Freeze-Drying with Closed Vials - Pharmaceutical Technology

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Freeze-Drying with Closed Vials
The authors present an aseptic-filling process for freeze-dried liquids using the closed-vial technology.


Pharmaceutical Technology


Process qualification


Figure 4: Lyophilization unit loaded with closed vials; lyophilized products inside closed vials. (ALL FIGURES ARE COURTESY OF THE AUTHORS.)
To ensure that Crystal technology is suitable for lyophilization, several tests have been conducted using various products, quantities, and conditions. For example, the authors:
  • Used various excipients to investigate lyophilization feasibility: qualification started with an easily lyophilized excipient (lactose 5%) and finished with a complex one (glass transition point below –38 C).
  • Increased vial quantities per lyophilization cycle: starting with a few vials and using glass vials as a control, lyophilization cycles were made with up to 720 vials placed on two shelves (see Figure 4).
  • Used sensitive products to assess the quality of the lyophilization process for the product. (Living viruses that are particularly sensitive to lyophilization have been used to assess the recovery after lyophilization).

All tests were performed in a Christ Epsilon 2.25 D freeze dryer with seven shelves and an industrial controlling system, using 2-mL closed vials (22.25-mm diameter) and penetrators molded in high-density polyethylene, from a two-cavity mold.

Closure integrity after laser resealing has been tested, as has effective protection of the plastic cap. The following aspects were observed and analyzed for most cycles:
  • Correct lift-back of pushers at time of shelf's upward movement at the end of the cycle.
  • Quality of the closure integrity after resealing.
  • Humidity content of cakes (target is 1%, +/- 0.2%).
  • Visual aspect of cakes.
  • For viruses, content titer was measured at cycle end and after accelerated aging (seven days at 37 C), compared with lyophilized glass vials. In some cycles, temperature was recorded with probes installed in plastic vials and in control glass vials to analyze temperature curves.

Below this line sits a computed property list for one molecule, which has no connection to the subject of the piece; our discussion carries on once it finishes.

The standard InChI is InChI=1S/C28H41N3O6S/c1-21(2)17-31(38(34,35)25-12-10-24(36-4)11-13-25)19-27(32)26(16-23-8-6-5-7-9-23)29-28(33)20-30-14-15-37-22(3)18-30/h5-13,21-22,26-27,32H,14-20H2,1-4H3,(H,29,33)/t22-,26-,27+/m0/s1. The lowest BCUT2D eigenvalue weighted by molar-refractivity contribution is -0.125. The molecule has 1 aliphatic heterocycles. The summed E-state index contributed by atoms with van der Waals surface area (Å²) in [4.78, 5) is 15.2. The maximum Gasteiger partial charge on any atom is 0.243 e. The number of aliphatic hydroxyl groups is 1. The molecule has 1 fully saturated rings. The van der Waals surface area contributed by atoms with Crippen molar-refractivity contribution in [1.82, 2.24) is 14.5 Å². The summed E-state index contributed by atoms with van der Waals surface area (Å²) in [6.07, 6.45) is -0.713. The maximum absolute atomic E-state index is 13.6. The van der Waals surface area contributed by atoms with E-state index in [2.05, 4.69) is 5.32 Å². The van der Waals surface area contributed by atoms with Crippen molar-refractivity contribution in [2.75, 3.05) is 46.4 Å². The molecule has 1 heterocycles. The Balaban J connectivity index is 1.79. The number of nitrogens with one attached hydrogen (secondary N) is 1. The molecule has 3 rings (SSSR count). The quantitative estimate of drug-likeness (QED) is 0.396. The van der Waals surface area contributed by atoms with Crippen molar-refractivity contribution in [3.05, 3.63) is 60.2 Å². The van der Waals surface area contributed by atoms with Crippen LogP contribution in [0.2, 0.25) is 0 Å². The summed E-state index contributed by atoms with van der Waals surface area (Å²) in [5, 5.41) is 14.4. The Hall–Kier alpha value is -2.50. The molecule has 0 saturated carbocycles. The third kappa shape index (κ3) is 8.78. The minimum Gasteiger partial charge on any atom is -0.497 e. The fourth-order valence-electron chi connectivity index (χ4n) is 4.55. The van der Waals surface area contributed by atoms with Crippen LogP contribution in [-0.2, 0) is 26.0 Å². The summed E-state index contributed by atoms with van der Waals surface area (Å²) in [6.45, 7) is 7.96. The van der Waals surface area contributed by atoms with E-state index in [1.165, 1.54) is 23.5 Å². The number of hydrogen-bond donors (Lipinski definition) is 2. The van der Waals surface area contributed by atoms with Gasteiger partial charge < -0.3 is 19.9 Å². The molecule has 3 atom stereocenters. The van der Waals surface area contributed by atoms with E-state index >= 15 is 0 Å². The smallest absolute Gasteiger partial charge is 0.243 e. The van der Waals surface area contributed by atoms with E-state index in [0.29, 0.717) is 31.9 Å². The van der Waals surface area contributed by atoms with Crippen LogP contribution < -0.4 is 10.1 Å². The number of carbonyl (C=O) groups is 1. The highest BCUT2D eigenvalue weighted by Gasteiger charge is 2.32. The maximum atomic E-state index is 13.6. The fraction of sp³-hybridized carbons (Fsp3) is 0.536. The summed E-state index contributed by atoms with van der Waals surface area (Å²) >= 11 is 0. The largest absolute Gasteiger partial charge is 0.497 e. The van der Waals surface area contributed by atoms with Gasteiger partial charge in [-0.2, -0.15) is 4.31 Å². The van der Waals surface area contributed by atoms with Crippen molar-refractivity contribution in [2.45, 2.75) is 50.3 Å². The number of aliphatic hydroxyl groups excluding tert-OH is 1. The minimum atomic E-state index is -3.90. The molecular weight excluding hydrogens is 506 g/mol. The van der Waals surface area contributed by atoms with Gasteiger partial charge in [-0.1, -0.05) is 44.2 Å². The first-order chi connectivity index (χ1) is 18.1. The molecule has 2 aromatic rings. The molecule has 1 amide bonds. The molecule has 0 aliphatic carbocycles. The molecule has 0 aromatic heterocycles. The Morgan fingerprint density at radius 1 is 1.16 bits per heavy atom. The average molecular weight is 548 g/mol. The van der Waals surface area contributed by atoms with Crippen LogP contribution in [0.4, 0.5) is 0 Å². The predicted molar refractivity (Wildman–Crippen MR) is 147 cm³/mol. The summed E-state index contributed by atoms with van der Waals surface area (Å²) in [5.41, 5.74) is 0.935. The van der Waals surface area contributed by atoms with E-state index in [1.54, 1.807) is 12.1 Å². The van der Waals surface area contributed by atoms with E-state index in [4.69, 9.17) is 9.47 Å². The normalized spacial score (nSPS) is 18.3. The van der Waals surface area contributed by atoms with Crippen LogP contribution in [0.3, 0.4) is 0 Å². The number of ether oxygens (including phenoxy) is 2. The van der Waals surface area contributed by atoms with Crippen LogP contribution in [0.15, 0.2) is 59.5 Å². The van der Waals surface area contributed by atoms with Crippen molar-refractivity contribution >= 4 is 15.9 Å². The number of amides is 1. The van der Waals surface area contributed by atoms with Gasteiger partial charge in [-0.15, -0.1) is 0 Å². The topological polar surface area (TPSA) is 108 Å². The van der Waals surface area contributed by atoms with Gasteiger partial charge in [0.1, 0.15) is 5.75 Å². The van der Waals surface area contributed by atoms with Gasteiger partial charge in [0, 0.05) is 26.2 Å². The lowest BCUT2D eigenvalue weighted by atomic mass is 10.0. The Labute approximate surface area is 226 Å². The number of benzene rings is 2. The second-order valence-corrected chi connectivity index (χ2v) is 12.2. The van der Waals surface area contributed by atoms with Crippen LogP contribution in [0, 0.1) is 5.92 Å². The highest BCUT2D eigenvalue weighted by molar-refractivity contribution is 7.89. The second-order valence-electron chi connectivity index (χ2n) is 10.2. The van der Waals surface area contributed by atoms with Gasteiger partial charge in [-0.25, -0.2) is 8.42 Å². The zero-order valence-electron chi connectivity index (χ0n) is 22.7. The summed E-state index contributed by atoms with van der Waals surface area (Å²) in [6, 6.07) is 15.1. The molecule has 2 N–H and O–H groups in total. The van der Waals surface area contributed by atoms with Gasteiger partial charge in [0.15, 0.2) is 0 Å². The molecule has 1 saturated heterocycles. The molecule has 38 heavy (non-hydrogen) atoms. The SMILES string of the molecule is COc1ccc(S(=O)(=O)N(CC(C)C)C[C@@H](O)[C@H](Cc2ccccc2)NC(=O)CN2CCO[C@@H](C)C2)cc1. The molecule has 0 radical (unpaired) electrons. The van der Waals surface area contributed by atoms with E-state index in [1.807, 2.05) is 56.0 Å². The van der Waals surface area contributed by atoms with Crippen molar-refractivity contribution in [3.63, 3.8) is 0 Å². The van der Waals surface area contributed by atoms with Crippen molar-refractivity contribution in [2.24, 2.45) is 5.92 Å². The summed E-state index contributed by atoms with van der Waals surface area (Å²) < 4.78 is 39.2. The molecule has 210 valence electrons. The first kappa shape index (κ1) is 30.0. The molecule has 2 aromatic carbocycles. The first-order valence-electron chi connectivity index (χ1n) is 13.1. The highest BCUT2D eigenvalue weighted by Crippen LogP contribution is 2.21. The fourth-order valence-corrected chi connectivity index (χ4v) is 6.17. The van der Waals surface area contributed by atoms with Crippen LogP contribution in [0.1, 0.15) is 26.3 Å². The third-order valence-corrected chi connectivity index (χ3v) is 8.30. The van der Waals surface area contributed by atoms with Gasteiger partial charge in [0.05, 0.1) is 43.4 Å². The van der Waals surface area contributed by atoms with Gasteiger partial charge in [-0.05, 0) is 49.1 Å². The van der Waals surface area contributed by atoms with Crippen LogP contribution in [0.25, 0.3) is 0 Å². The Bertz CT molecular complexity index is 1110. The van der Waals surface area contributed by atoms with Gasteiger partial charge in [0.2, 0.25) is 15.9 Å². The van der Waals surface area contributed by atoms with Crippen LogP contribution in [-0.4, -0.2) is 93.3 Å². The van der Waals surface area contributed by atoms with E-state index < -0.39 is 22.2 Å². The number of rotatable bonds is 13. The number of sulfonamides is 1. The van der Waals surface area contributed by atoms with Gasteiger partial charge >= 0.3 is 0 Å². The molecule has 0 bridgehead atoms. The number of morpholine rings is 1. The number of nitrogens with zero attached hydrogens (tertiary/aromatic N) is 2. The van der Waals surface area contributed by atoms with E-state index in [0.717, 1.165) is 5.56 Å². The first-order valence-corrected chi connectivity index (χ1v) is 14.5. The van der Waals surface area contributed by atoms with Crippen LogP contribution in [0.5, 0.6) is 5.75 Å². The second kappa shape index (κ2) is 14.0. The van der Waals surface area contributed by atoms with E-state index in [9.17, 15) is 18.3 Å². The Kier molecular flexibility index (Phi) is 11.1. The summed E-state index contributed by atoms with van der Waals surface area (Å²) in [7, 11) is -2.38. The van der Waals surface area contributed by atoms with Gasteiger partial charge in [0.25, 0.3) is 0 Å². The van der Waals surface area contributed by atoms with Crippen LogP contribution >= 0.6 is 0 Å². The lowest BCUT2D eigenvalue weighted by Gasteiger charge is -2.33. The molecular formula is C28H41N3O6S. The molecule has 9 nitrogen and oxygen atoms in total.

The outcomes of these tests were:

  • Closed vials and their closure integrity remain unaffected after undergoing temperature and pressure cycles of a freeze-drying cycle.
  • Plastic material and elevated bottom of the vial are not deterrent to effective energy transfers. It is likely that the combination of a continuous pressure over the vial top applied by the upper shelf during the complete cycle and a perfectly flat vial bottom help the contact between the vial and the shelves and therefore the conductive part of the heat exchange process.
  • Cycle is extended by 20 min during the first phase of freezing, right after the change of phase and temperature uplift. However, the same terminal temperature (–55 C) is reached in the same manner at the end of the freezing phase.
  • All tests are successful even for most complex excipients when similar cycles are used compared with a glass vial (2-mL vial).
  • Highly sensitive viruses are recovered with similar titers in Crystal and glass vials when both are being processed together in the same cycle.
  • To ensure that the vial is effectively self-resealed after the cycle, high negative pressure inside the vial at exit of the chamber is not recommended.

Conclusion

The ready-to-fill closed vial used for liquid products is suitable for freeze-drying without modification. It also holds substantial containment and functional advantages over the glass vial. This vial is suitable for classical freeze dryers with minimal impact on cycles. Even though the quality of the lyophilized product in a ready-to-fill closed vial remains at same level as a lyophilized product in a glass vial, the ready-to-fill closed vial process is easier and product sterility assurance is at a higher level. Useful for all kinds of products, freeze-drying in a plastic, closed vial brings additional definitive benefits to both the patient, the healthcare specialist, and the manufacturer when product containment is mandatory such as with cytotoxic and biohazard products.

References

1. B. Verjans, J. Thilly, and C. Vandecasserie, "A New Concept in Aseptic Filling: Closed-Vial Technology," Pharm. Technol., Aseptic Processing supplement, s24–s29 (2005).

2. J. Thilly, D. Conrad, and C. Vandecasserie, "Aseptic Filling of Closed, Ready-to-Fill Containers," Pharm. Eng., 26 (2), 66–74 (2006).

Acknowledgments

The authors would like to thank Romain Veillon at Glaxo-SmithKline Biologicals for his supportive contribution to the experimental tests as well as his technical expertise and advice. Aseptic Technologies benefits from grants from the Walloon Region and the Agence Wallone L'Exportation (AWEX). Core closed-vial technology has been licensed by Medical Instill Technologies.

Jacques Thilly* is director of research and development at Aseptic Technologies, Rue Camille Hubert 7-9, B-5032 Gembloux, Belgium, tel. +32 81 409 413, fax +32 81 409 411,
Yves Mayeresse is senior manager and head of freeze-drying at GlaxoSmithKline Biologicals.

*To whom all correspondence should be addressed.


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